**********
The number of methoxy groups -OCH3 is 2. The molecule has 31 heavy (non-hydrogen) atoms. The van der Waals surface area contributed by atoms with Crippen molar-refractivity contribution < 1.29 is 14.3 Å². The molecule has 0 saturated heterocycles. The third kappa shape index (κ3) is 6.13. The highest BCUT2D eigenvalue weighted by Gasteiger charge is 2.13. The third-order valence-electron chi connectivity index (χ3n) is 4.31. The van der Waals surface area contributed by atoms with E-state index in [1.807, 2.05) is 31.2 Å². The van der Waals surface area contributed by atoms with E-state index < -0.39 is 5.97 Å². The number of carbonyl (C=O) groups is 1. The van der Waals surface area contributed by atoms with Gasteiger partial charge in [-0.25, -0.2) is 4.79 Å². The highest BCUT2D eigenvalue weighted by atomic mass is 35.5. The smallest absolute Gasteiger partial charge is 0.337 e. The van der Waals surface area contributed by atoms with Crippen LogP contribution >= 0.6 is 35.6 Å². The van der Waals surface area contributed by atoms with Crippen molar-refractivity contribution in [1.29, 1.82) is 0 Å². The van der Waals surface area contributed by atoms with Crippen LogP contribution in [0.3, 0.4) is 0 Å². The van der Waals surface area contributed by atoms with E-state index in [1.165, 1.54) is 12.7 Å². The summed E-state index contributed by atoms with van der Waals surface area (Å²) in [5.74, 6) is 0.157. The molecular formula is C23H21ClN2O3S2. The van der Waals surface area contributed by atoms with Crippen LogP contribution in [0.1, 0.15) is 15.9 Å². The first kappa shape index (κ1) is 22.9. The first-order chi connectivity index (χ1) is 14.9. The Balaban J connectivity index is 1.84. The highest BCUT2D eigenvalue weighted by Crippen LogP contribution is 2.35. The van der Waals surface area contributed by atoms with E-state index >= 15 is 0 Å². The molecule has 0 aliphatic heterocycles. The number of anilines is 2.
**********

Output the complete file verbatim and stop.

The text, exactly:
The number of methoxy groups -OCH3 is 2. The molecule has 31 heavy (non-hydrogen) atoms. The van der Waals surface area contributed by atoms with Crippen molar-refractivity contribution < 1.29 is 14.3 Å². The molecule has 0 saturated heterocycles. The third kappa shape index (κ3) is 6.13. The highest BCUT2D eigenvalue weighted by Gasteiger charge is 2.13. The third-order valence-electron chi connectivity index (χ3n) is 4.31. The van der Waals surface area contributed by atoms with E-state index in [1.807, 2.05) is 31.2 Å². The van der Waals surface area contributed by atoms with E-state index < -0.39 is 5.97 Å². The number of carbonyl (C=O) groups is 1. The van der Waals surface area contributed by atoms with Gasteiger partial charge in [-0.25, -0.2) is 4.79 Å². The highest BCUT2D eigenvalue weighted by atomic mass is 35.5. The smallest absolute Gasteiger partial charge is 0.337 e. The van der Waals surface area contributed by atoms with Crippen LogP contribution >= 0.6 is 35.6 Å². The van der Waals surface area contributed by atoms with Crippen molar-refractivity contribution in [1.29, 1.82) is 0 Å². The van der Waals surface area contributed by atoms with Crippen LogP contribution in [0.3, 0.4) is 0 Å². The van der Waals surface area contributed by atoms with E-state index in [1.165, 1.54) is 12.7 Å². The summed E-state index contributed by atoms with van der Waals surface area (Å²) in [5.74, 6) is 0.157. The molecular formula is C23H21ClN2O3S2. The van der Waals surface area contributed by atoms with Crippen LogP contribution in [0.1, 0.15) is 15.9 Å². The first kappa shape index (κ1) is 22.9. The first-order chi connectivity index (χ1) is 14.9. The Balaban J connectivity index is 1.84. The highest BCUT2D eigenvalue weighted by Crippen LogP contribution is 2.35. The van der Waals surface area contributed by atoms with E-state index >= 15 is 0 Å². The molecule has 0 aliphatic heterocycles. The number of anilines is 2.